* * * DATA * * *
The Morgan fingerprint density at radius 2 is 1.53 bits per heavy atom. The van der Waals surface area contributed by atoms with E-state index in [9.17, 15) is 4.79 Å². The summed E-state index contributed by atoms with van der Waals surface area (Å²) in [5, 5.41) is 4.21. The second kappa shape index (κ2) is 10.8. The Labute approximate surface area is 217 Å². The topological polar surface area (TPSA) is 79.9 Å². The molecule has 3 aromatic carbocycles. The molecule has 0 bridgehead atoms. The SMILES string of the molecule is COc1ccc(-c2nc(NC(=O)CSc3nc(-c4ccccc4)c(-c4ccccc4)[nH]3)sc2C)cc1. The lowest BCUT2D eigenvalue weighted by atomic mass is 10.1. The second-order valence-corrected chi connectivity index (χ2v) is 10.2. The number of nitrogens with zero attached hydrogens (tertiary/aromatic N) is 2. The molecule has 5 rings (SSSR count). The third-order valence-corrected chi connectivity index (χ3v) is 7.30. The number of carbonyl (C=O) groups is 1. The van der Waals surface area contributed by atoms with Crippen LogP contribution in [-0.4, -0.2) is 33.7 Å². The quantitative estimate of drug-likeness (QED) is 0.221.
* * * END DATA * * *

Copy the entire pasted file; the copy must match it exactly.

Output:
The Morgan fingerprint density at radius 2 is 1.53 bits per heavy atom. The van der Waals surface area contributed by atoms with E-state index in [9.17, 15) is 4.79 Å². The summed E-state index contributed by atoms with van der Waals surface area (Å²) in [5, 5.41) is 4.21. The second kappa shape index (κ2) is 10.8. The Labute approximate surface area is 217 Å². The topological polar surface area (TPSA) is 79.9 Å². The molecule has 3 aromatic carbocycles. The molecule has 0 bridgehead atoms. The SMILES string of the molecule is COc1ccc(-c2nc(NC(=O)CSc3nc(-c4ccccc4)c(-c4ccccc4)[nH]3)sc2C)cc1. The lowest BCUT2D eigenvalue weighted by atomic mass is 10.1. The second-order valence-corrected chi connectivity index (χ2v) is 10.2. The number of nitrogens with zero attached hydrogens (tertiary/aromatic N) is 2. The molecule has 5 rings (SSSR count). The third-order valence-corrected chi connectivity index (χ3v) is 7.30. The number of carbonyl (C=O) groups is 1. The van der Waals surface area contributed by atoms with Crippen LogP contribution in [-0.4, -0.2) is 33.7 Å². The quantitative estimate of drug-likeness (QED) is 0.221.